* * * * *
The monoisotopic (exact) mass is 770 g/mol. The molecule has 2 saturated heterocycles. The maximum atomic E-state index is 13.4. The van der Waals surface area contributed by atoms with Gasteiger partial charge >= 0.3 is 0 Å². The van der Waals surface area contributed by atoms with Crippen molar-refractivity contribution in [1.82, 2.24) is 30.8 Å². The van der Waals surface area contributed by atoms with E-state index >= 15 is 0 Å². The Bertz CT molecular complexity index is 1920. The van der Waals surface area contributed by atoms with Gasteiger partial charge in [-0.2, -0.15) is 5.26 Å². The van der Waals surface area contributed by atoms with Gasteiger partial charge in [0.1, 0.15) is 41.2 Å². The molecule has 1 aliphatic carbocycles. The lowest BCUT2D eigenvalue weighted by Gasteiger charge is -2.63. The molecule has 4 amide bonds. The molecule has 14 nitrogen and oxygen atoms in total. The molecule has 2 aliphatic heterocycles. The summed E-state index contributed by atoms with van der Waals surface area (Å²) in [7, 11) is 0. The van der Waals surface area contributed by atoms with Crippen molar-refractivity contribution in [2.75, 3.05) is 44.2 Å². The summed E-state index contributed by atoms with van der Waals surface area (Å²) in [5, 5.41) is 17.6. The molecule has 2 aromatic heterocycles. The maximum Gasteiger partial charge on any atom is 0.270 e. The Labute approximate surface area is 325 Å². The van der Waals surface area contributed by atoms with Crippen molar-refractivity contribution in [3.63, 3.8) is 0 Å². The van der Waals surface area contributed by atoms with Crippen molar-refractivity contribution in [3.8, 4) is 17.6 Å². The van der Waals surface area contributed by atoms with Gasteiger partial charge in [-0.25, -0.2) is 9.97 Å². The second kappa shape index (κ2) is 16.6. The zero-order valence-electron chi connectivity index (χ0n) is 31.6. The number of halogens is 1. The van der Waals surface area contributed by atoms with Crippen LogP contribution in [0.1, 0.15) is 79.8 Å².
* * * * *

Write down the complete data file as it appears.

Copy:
The monoisotopic (exact) mass is 770 g/mol. The molecule has 2 saturated heterocycles. The maximum atomic E-state index is 13.4. The van der Waals surface area contributed by atoms with Gasteiger partial charge >= 0.3 is 0 Å². The van der Waals surface area contributed by atoms with Crippen molar-refractivity contribution in [1.82, 2.24) is 30.8 Å². The van der Waals surface area contributed by atoms with E-state index >= 15 is 0 Å². The Bertz CT molecular complexity index is 1920. The van der Waals surface area contributed by atoms with Gasteiger partial charge in [-0.2, -0.15) is 5.26 Å². The van der Waals surface area contributed by atoms with Gasteiger partial charge in [0.1, 0.15) is 41.2 Å². The molecule has 1 aliphatic carbocycles. The lowest BCUT2D eigenvalue weighted by Gasteiger charge is -2.63. The molecule has 4 amide bonds. The molecule has 14 nitrogen and oxygen atoms in total. The molecule has 2 aliphatic heterocycles. The summed E-state index contributed by atoms with van der Waals surface area (Å²) in [7, 11) is 0. The van der Waals surface area contributed by atoms with Crippen molar-refractivity contribution in [2.75, 3.05) is 44.2 Å². The summed E-state index contributed by atoms with van der Waals surface area (Å²) in [5, 5.41) is 17.6. The molecule has 2 aromatic heterocycles. The maximum Gasteiger partial charge on any atom is 0.270 e. The Labute approximate surface area is 325 Å². The van der Waals surface area contributed by atoms with Crippen molar-refractivity contribution in [3.63, 3.8) is 0 Å². The van der Waals surface area contributed by atoms with Crippen molar-refractivity contribution in [3.8, 4) is 17.6 Å². The van der Waals surface area contributed by atoms with Gasteiger partial charge in [-0.25, -0.2) is 9.97 Å². The second kappa shape index (κ2) is 16.6. The zero-order valence-electron chi connectivity index (χ0n) is 31.6. The number of halogens is 1. The van der Waals surface area contributed by atoms with Crippen LogP contribution in [0.1, 0.15) is 79.8 Å².